I was looking at this question: How can you be caught using Private VPN when there's no logs about who you are? and everyone who read it and responded seemed to be taking for granted that every single proxy mentioned was a website. It seems to me that even programs that connect you to proxy servers don't route all of your traffic, just the traffic that runs through your browser. I have never seen an attack executed using the browser, but of the 8,000 people who looked at this I am the only one who commented on this, so I would assume I am missing something. What is it?

Aka, why would these proxies help obscure your identity while you hack when they only work in conjunction with a browser, not whatever tool you are using to attack the website?

  • Looking at your questions, they seem to be being closed because they are too broad:- there are too many possible answers. If you can be more specific in your questions, you'll likely get a better response.
    – Rory Alsop
    Dec 18, 2013 at 12:12
  • 1
    @RoryAlsop I know, but I am having trouble wording them specifically because I don't know much about them - which is why I ask them in the first place. I will try to improve.
    – KnightOfNi
    Dec 18, 2013 at 15:50

1 Answer 1


A proxy server is a machine that is relaying traffic on your behalf. You can't "download a proxy", you are (probably) downloading an application that connects to a proxy server. When you use a website offering a proxy web-app, it too is relaying traffic.

The question you linked to does not appear to assume that use of webapp-proxies - in fact the word "proxy" only appears once on that page.

A VPN is not a proxy server! A proxy server relays traffic on your behalf. A VPN creates a secure connection to a VPN concentrator, and from that point on your traffic will enter and exit the gateway of the destination network.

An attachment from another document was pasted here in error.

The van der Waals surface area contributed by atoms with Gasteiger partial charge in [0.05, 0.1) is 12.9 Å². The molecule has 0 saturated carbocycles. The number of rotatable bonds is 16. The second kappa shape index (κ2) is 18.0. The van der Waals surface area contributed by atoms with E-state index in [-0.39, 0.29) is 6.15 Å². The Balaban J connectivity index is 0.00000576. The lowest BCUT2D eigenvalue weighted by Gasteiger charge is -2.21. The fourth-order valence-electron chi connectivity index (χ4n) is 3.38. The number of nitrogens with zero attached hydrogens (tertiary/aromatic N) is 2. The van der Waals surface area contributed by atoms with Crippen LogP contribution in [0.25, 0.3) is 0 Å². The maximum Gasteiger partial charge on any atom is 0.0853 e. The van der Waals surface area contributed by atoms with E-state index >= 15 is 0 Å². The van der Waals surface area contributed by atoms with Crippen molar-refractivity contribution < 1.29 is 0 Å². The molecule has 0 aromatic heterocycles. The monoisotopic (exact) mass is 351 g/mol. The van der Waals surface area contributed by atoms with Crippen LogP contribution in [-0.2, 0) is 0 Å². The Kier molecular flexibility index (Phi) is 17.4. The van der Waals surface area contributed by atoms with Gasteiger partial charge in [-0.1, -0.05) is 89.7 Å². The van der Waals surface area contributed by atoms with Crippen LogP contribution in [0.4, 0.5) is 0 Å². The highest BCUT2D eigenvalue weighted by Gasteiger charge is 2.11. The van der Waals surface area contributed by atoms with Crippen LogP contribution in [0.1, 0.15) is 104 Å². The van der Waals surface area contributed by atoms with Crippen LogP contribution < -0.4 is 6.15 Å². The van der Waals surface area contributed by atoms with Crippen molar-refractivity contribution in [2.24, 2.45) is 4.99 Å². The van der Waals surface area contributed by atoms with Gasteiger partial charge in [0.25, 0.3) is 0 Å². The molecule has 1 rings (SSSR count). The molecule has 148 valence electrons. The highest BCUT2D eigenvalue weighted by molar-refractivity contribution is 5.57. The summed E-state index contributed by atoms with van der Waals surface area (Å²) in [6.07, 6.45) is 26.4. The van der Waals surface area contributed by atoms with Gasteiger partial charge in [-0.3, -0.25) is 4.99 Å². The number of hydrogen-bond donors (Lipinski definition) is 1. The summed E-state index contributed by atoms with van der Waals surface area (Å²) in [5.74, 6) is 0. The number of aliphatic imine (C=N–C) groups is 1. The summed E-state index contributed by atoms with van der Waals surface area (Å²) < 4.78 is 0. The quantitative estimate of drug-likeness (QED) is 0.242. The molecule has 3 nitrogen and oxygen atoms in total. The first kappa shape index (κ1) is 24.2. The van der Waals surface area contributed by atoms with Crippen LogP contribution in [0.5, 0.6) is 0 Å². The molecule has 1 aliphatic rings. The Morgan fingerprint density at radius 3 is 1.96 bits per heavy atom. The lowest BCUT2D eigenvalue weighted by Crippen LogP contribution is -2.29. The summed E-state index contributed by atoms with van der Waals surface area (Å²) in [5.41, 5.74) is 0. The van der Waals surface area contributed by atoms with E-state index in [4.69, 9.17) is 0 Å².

Does that help? (I don't understand the part of your question concerning "attacks through the browser").

I suppose you could download a Virtual Machine configured to act as a proxy, but I'm sure this is not what the question is asking :)

  • Yeah, thanks. That was a syntactic error rather than a lack of understanding on my part. Did you read the question (and all of its answers) I linked to? That should give you a rather clear understanding of what I am talking about. I will edit the question as well.
    – KnightOfNi
    Dec 17, 2013 at 22:43
  • You make a very good point though, which is that these are being called VPN's when a majority appear to be proxies.
    – KnightOfNi
    Dec 17, 2013 at 22:50
  • @user2945577 The other question does talk about VPN's not proxies. A VPN does route all the traffic.
    – Christian
    Dec 17, 2013 at 23:00
  • @Christian I just looked a few up, and although it says VPNs several are proxies. Thanks though, you and scuzzy really helped me figure out what was wrong.
    – KnightOfNi
    Dec 17, 2013 at 23:03
  • @Christian One-hop VPNs are proxies, in a generic sense. There is a VPN (tun or tap) connection to the server. It's encrypted and, if so configured, routes all traffic. But it looks like a proxy: your packets go to a server at a.b.c.d, and the server strips encapsulation and forwards them to the destination.
    – mirimir
    Dec 18, 2013 at 2:03

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